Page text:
Geek to Geek Media (Shield Logo)

Geek to Geek Media

Wings of bluestar screenshot. A space ship flies into a corridor.

Shmuptember Journal – Week 1

Intro to Shmuptember

For the past year on my Twitch channel, I've been playing games with different themes/genres every month. For the month of September, I'm focusing on a genre that I've always loved to dabble in but never dove deep into; shoot 'em ups (aka shmups). Throughout this month I'll be streaming two shmups per week and gathering my thoughts here in a weekly journal update.

In this week's roundup, I actually managed to beat both games over the course of two streams. Thus, I felt confident providing reviews of each. For my starting games, I went with two scrolling spaceship-based shooters; probably the most iconic type of shmup.

Geek to Geek Media was provided with review copies of both games.

Crimzon Clover World Ignition (PC)

Crimzon clover header


Crimzon Clover is an indie bullet-hell shooter that was released in Japan for Windows and arcades nearly a decade ago. This review covers the 2014 worldwide “World Ignition” release for PC. There is also a 2020 “World Explosion” version for Switch which includes an additional game mode.

For those not familiar, “bullet-hell” is a subgenre of scrolling shooters in which enemy projectiles rain down in intricate patterns that the player must observe carefully in order to keep their character within the narrow safe routes. In Crimzon Clover, players fly one of three types of spacecraft through 5 vertically scrolling levels, each culminating in a massive boss battle. In addition to basic blaster fire, each ship has a homing attack that can target multiple enemies at once. Making effective use of these weapons charges up the ship's “Boost Mode” attack which releases a massive barrage of bullets, effectively turning the tables on the enemy.

Welcome to bullet hell!
<em>Welcome to bullet hell<em>


This game's maximum resolution of 1280×768 may seem pretty low by modern standards but it looks gorgeous in motion, especially if you are playing on a screen than be swiveled into portrait mode. In screenshots, the sprays of colorful projectiles may look like chaos, but during gameplay, it all twists and swirls together like a mesmerizing kaleidoscope. This effect is complemented nicely by a bumping EDM soundtrack.

Mechanically, Crimzon Clover is quite simple to grasp but challenging to master. With how much is happening on-screen at any given time, simple mechanics are definitely a good thing. Also, as someone with only middling shmup skills, I appreciated that the game offered a novice difficulty level and options to use infinite continues. This allowed even a newbie like me to make it through the whole game.

Unleashing a bullet barrage
<em>Unleashing a bullet barrage of your own with the Boost Mode attack is so satisfying <em>


The only negative aspects of Crimzon Clover that I can highlight are quite minimal. On PC, some features of the game feel quite dated. One such issue was that the game only seems to support direct input controllers (i.e. not Xbox controllers). Another inconvenience was that adjusting the game's resolution and aspect ratio requires quitting back to the main menu.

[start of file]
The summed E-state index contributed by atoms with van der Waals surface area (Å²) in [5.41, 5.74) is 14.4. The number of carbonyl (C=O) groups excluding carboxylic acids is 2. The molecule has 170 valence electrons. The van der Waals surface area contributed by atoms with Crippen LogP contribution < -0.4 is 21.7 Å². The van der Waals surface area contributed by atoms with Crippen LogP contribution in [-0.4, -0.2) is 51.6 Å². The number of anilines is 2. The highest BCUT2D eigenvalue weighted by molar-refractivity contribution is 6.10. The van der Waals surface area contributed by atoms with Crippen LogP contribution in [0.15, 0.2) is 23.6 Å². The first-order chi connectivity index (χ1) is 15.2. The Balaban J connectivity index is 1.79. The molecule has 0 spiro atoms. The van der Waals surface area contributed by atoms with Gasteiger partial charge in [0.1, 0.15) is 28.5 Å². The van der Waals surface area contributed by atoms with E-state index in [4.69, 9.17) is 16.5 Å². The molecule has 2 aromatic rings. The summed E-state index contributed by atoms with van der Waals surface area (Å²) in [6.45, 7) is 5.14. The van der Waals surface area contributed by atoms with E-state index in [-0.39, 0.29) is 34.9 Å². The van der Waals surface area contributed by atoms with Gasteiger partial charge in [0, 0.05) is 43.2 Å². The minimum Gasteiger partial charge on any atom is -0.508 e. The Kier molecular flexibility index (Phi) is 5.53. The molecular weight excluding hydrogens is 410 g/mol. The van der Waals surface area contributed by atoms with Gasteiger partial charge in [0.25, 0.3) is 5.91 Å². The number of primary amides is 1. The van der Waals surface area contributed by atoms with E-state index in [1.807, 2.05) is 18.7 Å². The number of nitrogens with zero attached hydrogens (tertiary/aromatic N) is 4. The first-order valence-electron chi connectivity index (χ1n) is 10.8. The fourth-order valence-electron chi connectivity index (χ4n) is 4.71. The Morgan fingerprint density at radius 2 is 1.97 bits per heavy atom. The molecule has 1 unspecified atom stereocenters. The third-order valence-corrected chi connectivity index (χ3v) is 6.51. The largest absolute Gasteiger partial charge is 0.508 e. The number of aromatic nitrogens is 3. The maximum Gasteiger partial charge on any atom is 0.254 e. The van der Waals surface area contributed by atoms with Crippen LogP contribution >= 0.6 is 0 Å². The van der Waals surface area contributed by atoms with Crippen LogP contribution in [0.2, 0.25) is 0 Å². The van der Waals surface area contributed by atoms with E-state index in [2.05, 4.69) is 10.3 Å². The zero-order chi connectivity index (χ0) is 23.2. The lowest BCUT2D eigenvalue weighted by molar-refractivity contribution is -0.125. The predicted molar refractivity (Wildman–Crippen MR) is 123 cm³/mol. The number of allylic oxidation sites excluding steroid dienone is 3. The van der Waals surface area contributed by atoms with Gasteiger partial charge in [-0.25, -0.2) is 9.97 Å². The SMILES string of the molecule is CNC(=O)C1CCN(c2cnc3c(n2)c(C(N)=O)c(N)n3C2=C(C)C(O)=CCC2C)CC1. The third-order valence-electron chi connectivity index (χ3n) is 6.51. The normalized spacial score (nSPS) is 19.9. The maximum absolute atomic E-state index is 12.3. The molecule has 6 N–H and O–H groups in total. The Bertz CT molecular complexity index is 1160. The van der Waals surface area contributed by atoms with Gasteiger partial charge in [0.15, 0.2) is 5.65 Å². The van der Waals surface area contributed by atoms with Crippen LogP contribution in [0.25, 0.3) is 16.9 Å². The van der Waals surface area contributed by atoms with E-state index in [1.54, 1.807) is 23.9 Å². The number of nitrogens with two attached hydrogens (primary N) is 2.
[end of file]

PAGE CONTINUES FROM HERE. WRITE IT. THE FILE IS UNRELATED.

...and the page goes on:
With only 5 levels, Crimzon Clover is a very short game. In under three hours, I played through the game's campaign twice (once in each of the game's modes). If you're a high score attack-oriented player, you'll get plenty of replay value out of it, but if you just want to see what the game has on offer, you can do so a single evening. However, at an asking price on Steam of only $10 (US), I still feel like the game represents a reasonable value. The Switch version at $20 offers an additional Arranged Mode to the campaign, but I didn't have an opportunity to play Crimzon Clover on Switch to see what this adds. (I'll provide an update if I get a chance to try the game on Switch.)

Crimzon clover, an early game boss battle
<em>This is an early game boss battle Crimzon Clover is intense right off the bat<em>


If you can pardon the pun, I had a blast playing through Crimzon Clover. With its simple mechanics and newbie-friendly difficulty modes, this game is a good starting point for new bullet-hell players while still satisfying genre veterans.

If you'd like to purchase Crimzon Clover while also supporting Capsulejay, you can use this Humble Bundle partner link!

Link to stream video:

Geek to Geek Rating: 4.5 out of 5 Colorful Explosions

Rating: 4.5 out of 5.

Wings of Bluestar (PC)

Wings of bluestar header


Wings of Bluestar is an indie horizontal scrolling shmup for Windows. The majority of the game's content was created by a solo developer over the span of four years. The game features two playable characters with unique abilities. Aya's spacecraft emphasizes defense with a shield that can also be used as a battering ram. Zarak's ship sports a charge beam that destroys both enemies and oncoming bullets, which can get him out of sticky situations. Unique by shmup standards, this game features a story mode that includes visual novel scenes in between the action stages. The player character you choose and dialog options you select can change the outcome of the story.